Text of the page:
The staff of ISRAEL21c all loved this photograph sent in by Roy Katalan of the Dead Sea at sunset.
The color of the sky combined with the stillness of the sea, and the harsh desert
landscape combine to create a beautiful shot that captures some of the unique atmosphere of the Dead Sea.
Katalan was one of the entrants to our Great Outdoors Photo Competition.
We will be featuring some other favorite shots from the competition in the coming weeks.
If you’ve got a photograph you’d like to feature on ISRAEL21c please send it in high resolution to firstname.lastname@example.org. Every week we will choose the best one to feature on our pages.
Excitement was running high as ISRAEL21c’s Journey to Israel participants headed off early Sunday morning to Rehovot to Stratasys-Objet’s headquarters to learn about the next industrial revolution. The group got a behind-the-scenes tour of the Israeli-American company at the heart of the amazing 3D printing technology.
Guy Menchik, VP head of Incubation Labs, introduced us to the world of polymers and plastics, top secret liquid printer toners, digital models and seemingly endless potential. Menchik repeated that everything as we know it today will be affected by 3D printing — citing it will alter every field it touches.
The temptation to splurge on a desktop version of this uber-cool printer ($10,000 for the home version) was on everyone’s minds.
Our next stop continued in the vein of innovation but had nothing to do with machines. We met Galit Reismann, founder of TLVstyle, in Itzik Canetti’s Jaffa photography studio to hear about and meet some of the young rising designers of the fashion scene. Reismann runs a boutique touring business designed to show off upcoming designers in Tel Aviv’s growing fashion industry.
“I’m trying to support the emerging young designers and to be a platform and expose their story and special handwriting that brings a new message to the world,” Reismann tells ISRAEL21c. “The way the materials that they are using, the shades they are creating, the combination and collaboration with other young designers that really help them to pop up among the design industry in the globe. I think this is what is special about the Israeli designer.”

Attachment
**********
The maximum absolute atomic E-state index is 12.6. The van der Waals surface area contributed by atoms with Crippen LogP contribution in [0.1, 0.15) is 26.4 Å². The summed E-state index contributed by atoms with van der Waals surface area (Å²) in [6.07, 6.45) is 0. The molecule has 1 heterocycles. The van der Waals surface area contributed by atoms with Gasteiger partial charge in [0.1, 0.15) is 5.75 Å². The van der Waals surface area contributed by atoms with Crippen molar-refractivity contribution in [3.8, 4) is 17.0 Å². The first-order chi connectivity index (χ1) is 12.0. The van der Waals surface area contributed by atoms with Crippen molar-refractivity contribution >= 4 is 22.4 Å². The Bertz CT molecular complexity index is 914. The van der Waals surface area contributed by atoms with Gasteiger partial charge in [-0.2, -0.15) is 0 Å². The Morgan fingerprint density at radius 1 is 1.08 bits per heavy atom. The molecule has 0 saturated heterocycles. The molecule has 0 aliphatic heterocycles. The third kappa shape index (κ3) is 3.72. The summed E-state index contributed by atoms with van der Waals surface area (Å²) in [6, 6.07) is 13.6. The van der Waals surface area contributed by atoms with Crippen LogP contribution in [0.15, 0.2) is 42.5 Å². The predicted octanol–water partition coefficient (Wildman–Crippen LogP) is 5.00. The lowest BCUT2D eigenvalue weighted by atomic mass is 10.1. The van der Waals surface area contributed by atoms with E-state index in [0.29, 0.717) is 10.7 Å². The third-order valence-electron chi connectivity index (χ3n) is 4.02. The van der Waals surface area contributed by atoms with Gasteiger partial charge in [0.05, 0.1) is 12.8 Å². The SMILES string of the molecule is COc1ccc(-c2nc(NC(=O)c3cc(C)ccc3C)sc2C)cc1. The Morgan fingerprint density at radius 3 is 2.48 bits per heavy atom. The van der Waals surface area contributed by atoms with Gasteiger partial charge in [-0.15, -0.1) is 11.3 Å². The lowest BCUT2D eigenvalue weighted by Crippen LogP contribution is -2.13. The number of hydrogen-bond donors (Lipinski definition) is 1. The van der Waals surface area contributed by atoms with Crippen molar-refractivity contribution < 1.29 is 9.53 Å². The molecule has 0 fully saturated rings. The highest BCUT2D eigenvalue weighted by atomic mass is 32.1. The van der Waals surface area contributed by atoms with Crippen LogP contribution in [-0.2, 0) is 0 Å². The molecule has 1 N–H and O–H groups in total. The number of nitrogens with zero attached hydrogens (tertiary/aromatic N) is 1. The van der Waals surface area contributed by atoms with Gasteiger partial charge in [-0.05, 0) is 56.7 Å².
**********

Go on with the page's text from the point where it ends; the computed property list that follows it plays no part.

She introduced us to Toosha – gorgeous eco-textile designers, Inbar Shahak – an amazing textile jeweler, Tamar Branitzky – a unique textile designer of scarves and Galya Harish – an innovative jewelry designer. All the young designers credited their creativity to their Israeli environment.
And though participants in the group had never heard about them before, after a private shopping opportunity, there’s no doubt these Israeli designers won over new fans.
Reismann had more surprises in store and we boarded the bus to continue on to Rothschild Boulevard, Tel Aviv’s legendary boulevard. Here, we were introduced to the freshest contemporary artists at the Pop Up Pinzeta gallery.
“Pop up stores are the trendiest things in Tel Aviv now. They allow the young designer to reach the audience which they couldn’t otherwise do because they cannot rent store space,” Reismann tells the group.
Gregory Larin showed off art pieces that mix the extreme parts of life with street culture; while jewelry designer Nurith Jaglom displayed her one-of-a-kind sparkly pieces for people “who like to be noticed.”